And when I didn’t get my 8 hours, I suffered. I would feel foggy, dizzy, sometimes even shaky. I would get headaches and just overall feel slow and out of it. And I would feel this way with 7 hours of sleep. I know it’s crazy since that’s more sleep than most people get normally. But I was just so used to getting high quality sleep that anything less was noticeable.
Six weeks ago, I had a string of a couple bad nights. I would wake up at 5 am and not be able to fall back asleep. I would become anxious that I wasn’t sleeping and worrying about how miserable I’d be the next day and my body would start to feel electric. Pretty soon I got caught in a vicious cycle where even thinking about sleeping made me anxious. My normal oasis of a bed became associated with restless sleep. Now it would sometimes take me hours to fall asleep, or I’d wake up at 3 and not be able to fall back asleep. My 8 hours of sleep became 4 hours of sleep, to sometimes no sleep at all.
I wish I could tell you that I’m better now, that things are back to normal, but they’re not. After talking with a sleep disorder expert who happens to be in my family and taking online sleep programs, I have a plan and have been making progress, but I still have nights that I just can’t sleep.
While my diabetes isn’t directly related to these sleep problems, it hasn’t been making it any easier. It’s truly awful to have finally calmed down enough to start to doze off only to be jarred awake by the buzzing of my CGM or by the symptoms of a low. And while I know this isn’t a good solution, I’ve been letting my blood sugars run on the higher side at night just to avoid an extra middle of the night wake up. However, this plan has backfired when I wake up having to go to the bathroom from the high blood sugars instead.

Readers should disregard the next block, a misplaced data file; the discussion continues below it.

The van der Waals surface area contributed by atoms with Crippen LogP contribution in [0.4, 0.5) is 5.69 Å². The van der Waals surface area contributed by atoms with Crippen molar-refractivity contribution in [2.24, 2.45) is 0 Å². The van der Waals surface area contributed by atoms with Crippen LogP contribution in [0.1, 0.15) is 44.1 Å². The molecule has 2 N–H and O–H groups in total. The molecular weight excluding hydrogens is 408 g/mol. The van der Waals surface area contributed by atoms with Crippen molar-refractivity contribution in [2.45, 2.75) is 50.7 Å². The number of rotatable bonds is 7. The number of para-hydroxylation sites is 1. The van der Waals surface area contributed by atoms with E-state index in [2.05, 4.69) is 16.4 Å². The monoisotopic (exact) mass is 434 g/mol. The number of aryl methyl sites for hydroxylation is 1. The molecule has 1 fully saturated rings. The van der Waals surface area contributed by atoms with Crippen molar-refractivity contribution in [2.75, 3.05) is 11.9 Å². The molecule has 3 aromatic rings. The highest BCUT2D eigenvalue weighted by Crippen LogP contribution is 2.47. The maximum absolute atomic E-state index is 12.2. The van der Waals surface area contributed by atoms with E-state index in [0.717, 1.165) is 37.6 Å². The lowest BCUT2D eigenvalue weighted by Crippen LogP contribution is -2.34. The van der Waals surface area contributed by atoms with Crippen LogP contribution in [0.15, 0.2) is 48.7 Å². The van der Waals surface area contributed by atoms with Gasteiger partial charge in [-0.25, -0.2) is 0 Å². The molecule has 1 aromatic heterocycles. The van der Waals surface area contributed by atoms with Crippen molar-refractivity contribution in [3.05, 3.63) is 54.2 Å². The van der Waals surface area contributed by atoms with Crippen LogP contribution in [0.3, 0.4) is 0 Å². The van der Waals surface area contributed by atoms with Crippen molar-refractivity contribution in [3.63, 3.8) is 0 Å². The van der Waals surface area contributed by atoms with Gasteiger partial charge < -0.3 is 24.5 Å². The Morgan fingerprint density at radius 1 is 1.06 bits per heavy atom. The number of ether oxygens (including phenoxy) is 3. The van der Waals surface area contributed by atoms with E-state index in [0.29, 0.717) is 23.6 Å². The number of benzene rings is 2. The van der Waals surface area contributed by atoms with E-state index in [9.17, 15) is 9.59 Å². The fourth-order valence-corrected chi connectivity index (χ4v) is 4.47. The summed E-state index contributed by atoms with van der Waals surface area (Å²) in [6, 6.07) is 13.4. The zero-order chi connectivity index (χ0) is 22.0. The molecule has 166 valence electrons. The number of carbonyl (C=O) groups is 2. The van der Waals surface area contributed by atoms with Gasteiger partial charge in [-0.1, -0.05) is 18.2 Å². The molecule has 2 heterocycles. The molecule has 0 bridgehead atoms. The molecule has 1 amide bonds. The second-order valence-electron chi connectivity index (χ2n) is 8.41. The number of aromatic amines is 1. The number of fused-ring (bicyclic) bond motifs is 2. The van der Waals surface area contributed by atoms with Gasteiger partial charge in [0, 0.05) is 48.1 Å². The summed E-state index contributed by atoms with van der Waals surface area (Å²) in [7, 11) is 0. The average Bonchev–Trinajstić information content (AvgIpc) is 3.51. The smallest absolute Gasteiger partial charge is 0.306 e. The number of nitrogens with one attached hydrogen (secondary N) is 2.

This insomnia experience, although probably one of the more exhausting things I’ve had to deal with (haha, get it?), has also reminded me a lot of when I was first diagnosed with diabetes. I remember this feeling of being so overwhelmed, of wondering how I’d get through each day. I remember being constantly anxious of the unknown and worrying if I would be able to handle the challenges of the new diagnosis. But I did it, I got through each day. And I’m doing it now. As the weeks have gone by, I know that I can get through my work day on minimal sleep. It’s not ideal, but my body can handle it. I can handle it.
I know my insomnia, unlike my diabetes, is temporary (although hopefully a cure changes that too). But my diabetes has shown me that I can handle life’s challenges. That a bad day of blood sugars doesn’t mean that tomorrow will be bad too. A bad night of sleep doesn’t mean that I won’t be functional tomorrow. Our bodies are made to be resilient. We must choose if our minds will follow the example.

Diabetes Blog Week- Day 2

“This year, Diabetes Blog Week and TuDiabetes are teaming up to bring out the poet in you! Write a poem, rhyme, ballad, haiku, or any other form of poetry about diabetes.”

CGM, Go To Bed

An ode to my continuous glucose monitor

10:30 pm:

I put you on my nightstand, I lay you down to rest,
In case I don’t feel well, my blood sugar you will test.

My blood sugar is steady, not too high and not too low,
That ice cream after dinner, I hope you will not show.

An undisturbed night of sleep is what I really need,
A steady line on your graph in the morning, I truly hope to read.

Slumber is upon me, I’m drifting off to sleep,
I beg you CGM, a quiet night without a peep.

1 am: Buzz buzz buzz

Double arrows pointing up I awaken with a start to find,
Of all the arrows, up and down, you’re my least favorite kind.

Not much I can do, laying here with insulin on its way,
Groggily back to sleep I go, and hoping this time to stay.

2 am: Buzz buzz buzz

My eyes spring open, you caught me quite off guard,
My bg’s now over 180, you just had to make this hard.

My number is too high now, but I’m hoping not for long,
It may start to drop too fast, but hopefully I’m wrong.

4:30 am: Beeeeeep Beeeeep Beeeeeep

From my nightstand I hear your sound, which can only mean one thing,
“You’ve dropped below 55, wake up, wake up!” your beeps eagerly sing.

I take my fruit snacks and into my mouth I dump them all,
For the last time tonight, please back to sleep I hope I fall.

4:45 am: Buzz buzz buzz

Now you say I’m under 80, well at least I’m on the rise,
Maybe giving insulin for that high wasn’t all too wise.

Please CGM, let this be all, I’m really very sleepy,
If you wake me up one more time I may get a little weepy!

7:30 Ringgg Ringgg Ringgg

You’ve got to be kidding me, what is it now? You haven’t had enough?
With all the ups and downs this night, my sleep has been quite rough.

It’s my alarm! Time to get up; to work I must get ready and go.
Oh what’s that on the graph? A perfect number NOW you decide to show!